By MELISSA CHIPMAN | December 3, 2016 6:00 am

Marsha Linehan, director of University of Washington’s Behavioral Research and Therapy Clinics, Center for Behavioral Technology, has been selected as the 2017 Grawemeyer Award winner in Psychology.

Disorders like borderline personality and suicidal ideation have long been considered nearly impossible to treat, but Linehan has developed dialectical behavior therapy, which has shown positive effects during studies. The treatment is a type of cognitive behavioral therapy that teaches four skills to clients: mindfulness, distress tolerance, interpersonal effectiveness and emotion regulation.

“In addition to being considered the state-of-the-art treatment for chronically suicidal individuals, dialectical behavior therapy has been found to be effective for other behavioral disorders, including eating disorders, addiction, anxiety related disorders, post-traumatic stress disorder and depression,” said Professor Woody Petry, award director, in a news release.

Linehan is a Zen master and is credited for bringing Zen-informed practices, like “being fully present in the moment,” into mainstream psychotherapy.

“At a young age, I vowed to get myself out of hell and then to go back and get others out,” said Linehan, who acknowledged publicly in 2011 her own longtime struggle with suicidal ideation and behaviors similar to those found in borderline personality disorder.


When bigotry invades mental healthcare: Women, sexual minorities are most vulnerable to harassment

From being slapped to being shamed, members of marginal communities have few places to seek help for mental illnesses.

When bigotry invades mental healthcare: Women, sexual minorities are most vulnerable to harassment

Prateek Sharma

“I was talking about my nightmares to my therapist and while in the middle of that I accidentally told him that I am a bisexual and out of nowhere he just slapped me and asked me to go away. The incident did make me badly depressed, took a toll on my health and everything. I already have ADD and OCD and that’s what I was seeing the therapist for. So the depression just doubled from there and although now I have overcome it slightly, it still keeps on running in my head.”  – Vinay (Name changed)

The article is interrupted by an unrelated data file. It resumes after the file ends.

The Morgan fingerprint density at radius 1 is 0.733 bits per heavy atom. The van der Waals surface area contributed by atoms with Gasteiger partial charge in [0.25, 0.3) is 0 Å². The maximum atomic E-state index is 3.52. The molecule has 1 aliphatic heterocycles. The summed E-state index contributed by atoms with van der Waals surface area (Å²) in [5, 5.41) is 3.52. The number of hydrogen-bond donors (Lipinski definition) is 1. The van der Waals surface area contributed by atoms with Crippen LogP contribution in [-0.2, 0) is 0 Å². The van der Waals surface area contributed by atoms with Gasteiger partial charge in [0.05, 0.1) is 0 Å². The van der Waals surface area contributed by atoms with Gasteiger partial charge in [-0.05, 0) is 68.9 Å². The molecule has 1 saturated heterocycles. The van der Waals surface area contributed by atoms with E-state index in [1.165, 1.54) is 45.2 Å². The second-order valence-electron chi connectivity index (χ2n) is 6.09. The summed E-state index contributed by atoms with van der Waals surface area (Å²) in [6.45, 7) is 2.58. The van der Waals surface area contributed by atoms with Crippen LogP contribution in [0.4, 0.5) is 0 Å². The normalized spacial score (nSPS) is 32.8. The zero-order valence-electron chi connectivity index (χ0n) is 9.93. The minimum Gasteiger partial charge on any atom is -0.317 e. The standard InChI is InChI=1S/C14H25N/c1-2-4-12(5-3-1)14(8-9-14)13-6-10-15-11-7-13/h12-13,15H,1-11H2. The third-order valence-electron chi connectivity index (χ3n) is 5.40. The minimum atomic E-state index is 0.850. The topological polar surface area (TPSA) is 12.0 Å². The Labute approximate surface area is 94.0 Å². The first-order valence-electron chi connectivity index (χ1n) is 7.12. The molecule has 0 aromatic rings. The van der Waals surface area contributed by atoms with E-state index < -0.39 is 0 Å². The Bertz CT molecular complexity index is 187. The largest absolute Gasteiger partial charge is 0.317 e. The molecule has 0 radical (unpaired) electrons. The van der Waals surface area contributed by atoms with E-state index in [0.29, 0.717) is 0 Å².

There are about 4,000 psychiatrists, 1,000 psychologists and 3,000 mental health social workers in India. This stark inadequacy, given the population of this country, is compounded by the widespread social stigma attached to mental health, both acting together to prevent individuals from accessing the care they need. If these were not enough, we have to contend with the bigoted attitude of mental health professionals towards sexual and gender minorities, which are more exposed to getting sexually transmitted diseases too, as reported by specialists of STD testing in Minneapolis, women and members of other marginalised groups.
It is time we talk about this unnerving situation where a therapist denies treatment to a person or shames them for having contradictory views about society or politics, gender roles, identities, or sexual orientation. Such prejudice targets many marginalised communities, and continues to take a big toll on LGBTQIA+ people as well as on cis or heterosexual women.